Despite dry summer, beware of mosquitoes
If it has been a while since a mosquito has buzzed by your ear, that does not mean you can expect to be free from mosquitoes or the threat of West Nile Virus this summer.
In fact, thanks to the hot, dry weather, "in principle, it does seem like it could be a pretty good year" for the vector of the virus — the culex mosquito, said University of Illinois pathobiology Professor Marilyn O'Hara Ruiz, whose research projects have zeroed in on suburban Chicago catch basins as breeding grounds for these insects.
It is the common inland floodwater mosquito, which UI Extension entomologist Phil Nixon calls the "noisy biter" (the kind that buzzes past your ear and when it bites, you feel it) which are noticeable after heavy rainfall. They are the kind of mosquitoes that can drive you inside.
But you should really beware the quiet, sneaky biters.
"People don't notice them as much. [Culex mosquitoes] are more stealthy," compared with other mosquitoes, O'Hara Ruiz said.
She and graduate student Allison Gardner have been researching the factors associated with the growth of these West Nile Virus-carrying mosquitoes.
"Those actually need stagnant water for where they put their eggs. That's why catch basins are so good for them. They want the water that's got a lot of organic matter in it," O'Hara Ruiz said.
If you want to get a sense for how much these mosquitoes like catch basins, just tap on one of them.
Then again, don't.
O'Hara Ruiz and Gardner have collected larvae and water from the basins to study how these mosquitoes respond to certain organic matter in the basins. For example, they plan to further investigate how stuff like seed pods from trees or lawn fertilizer runoff contribute to creating an environment in the basin that helps the larvae develop.
What puts the brakes on the development of these mosquitoes? Rain.
When there's a good long rain, about an inch to an inch and a half, the rainwater actually flushes out the old water where the larvae were thriving before, according to Ruiz.
"These insects like putrid water — water that's turned dark, yellowish and is smelly from debris like tree leaves. Under hotter conditions, their life cycle speeds up. And the lack of rainfall causes all those nasties in the water to concentrate, making it more putrid, which is just what they like," Nixon said.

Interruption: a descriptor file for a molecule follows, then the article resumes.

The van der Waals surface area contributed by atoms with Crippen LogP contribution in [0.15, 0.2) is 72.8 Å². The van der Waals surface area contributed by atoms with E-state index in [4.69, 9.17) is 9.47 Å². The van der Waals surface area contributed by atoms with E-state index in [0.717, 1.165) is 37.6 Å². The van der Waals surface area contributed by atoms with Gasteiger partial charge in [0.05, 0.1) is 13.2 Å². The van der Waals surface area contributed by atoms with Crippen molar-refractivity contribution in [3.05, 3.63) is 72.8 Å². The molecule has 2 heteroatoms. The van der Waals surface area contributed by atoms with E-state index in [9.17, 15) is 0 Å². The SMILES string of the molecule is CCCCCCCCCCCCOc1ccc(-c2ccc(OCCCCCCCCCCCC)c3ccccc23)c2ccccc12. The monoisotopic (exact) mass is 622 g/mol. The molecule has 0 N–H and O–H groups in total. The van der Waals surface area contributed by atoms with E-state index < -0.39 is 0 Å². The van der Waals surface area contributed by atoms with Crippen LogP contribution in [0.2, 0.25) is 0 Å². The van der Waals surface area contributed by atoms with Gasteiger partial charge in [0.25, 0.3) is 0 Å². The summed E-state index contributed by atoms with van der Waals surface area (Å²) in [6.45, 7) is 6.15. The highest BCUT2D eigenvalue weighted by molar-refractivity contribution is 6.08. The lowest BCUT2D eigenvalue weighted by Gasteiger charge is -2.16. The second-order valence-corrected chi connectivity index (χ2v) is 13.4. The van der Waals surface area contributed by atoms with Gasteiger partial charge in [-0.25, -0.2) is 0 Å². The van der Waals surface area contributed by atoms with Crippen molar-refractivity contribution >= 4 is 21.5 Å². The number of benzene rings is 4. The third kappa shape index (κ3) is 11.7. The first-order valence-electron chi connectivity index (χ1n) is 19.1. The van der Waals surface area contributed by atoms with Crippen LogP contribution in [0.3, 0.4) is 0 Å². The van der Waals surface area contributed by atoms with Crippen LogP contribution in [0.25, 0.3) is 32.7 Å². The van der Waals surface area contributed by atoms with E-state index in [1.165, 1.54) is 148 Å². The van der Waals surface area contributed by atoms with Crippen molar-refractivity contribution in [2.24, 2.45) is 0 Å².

So clean your gutters already.
Rinse out your bird bath once a week. Clean your wading pool. Don't let water sit in a tin can or a plastic toy left outside.
Unlike other kinds of mosquitoes, the cutex ones normally don't fly more than a half mile from their home so "it's a neighborhood control situation," Nixon said.
West Nile virus was first identified in Illinois in September 2001; tests results confirmed the virus in two dead crows in the Chicago area. In 2002, 100 of the 102 Illinois counties reported a positive human, bird, mosquito or horse case, and by the end of that year, Illinois reported 884 human cases of West Nile Virus, including 67 deaths.
Ruiz started looking at sites in the Chicago suburbs after the 2002 outbreak and wanted to find out why some neighborhoods seemed to be more susceptible. Early on they learned that there were more cases in neighborhoods built post-World War II, where catch basins were installed to control floodwater at the edges of streets or in backyards.
She set out to find out why some basins have a lot of larvae.
The researchers also are looking into shelter available for the mosquitoes. In the heat of the day, the mosquitoes like to find a low-lying shrub near the basins where they can take a rest, and the better the shelter available near the basin, the better for the female mosquito.
The Champaign-Urbana Public Health District treats municipal catch basins in Champaign, Urbana and Savoy, according to Jeff Blackford, the district's program coordinator. Because of the warm spring, employees started a week early putting briquettes in the catch basins. These briquettes contain a larvicide that disrupts the mosquitoes life cycle, and they should last through the summer, he said.
From mid-May to October the district monitors mosquito traps that have been placed throughout Champaign, Urbana and some outlying towns. Staff also collect dead birds and submit them to the UI College of Veterinary Medicine where they're tested for the virus.
The first time the virus was detected in Champaign County this year was on June 12. A crow and a mosquito pool tested positive for the virus. So far this summer no human cases have been reported in the state, according to the Illinois Department of Public Health.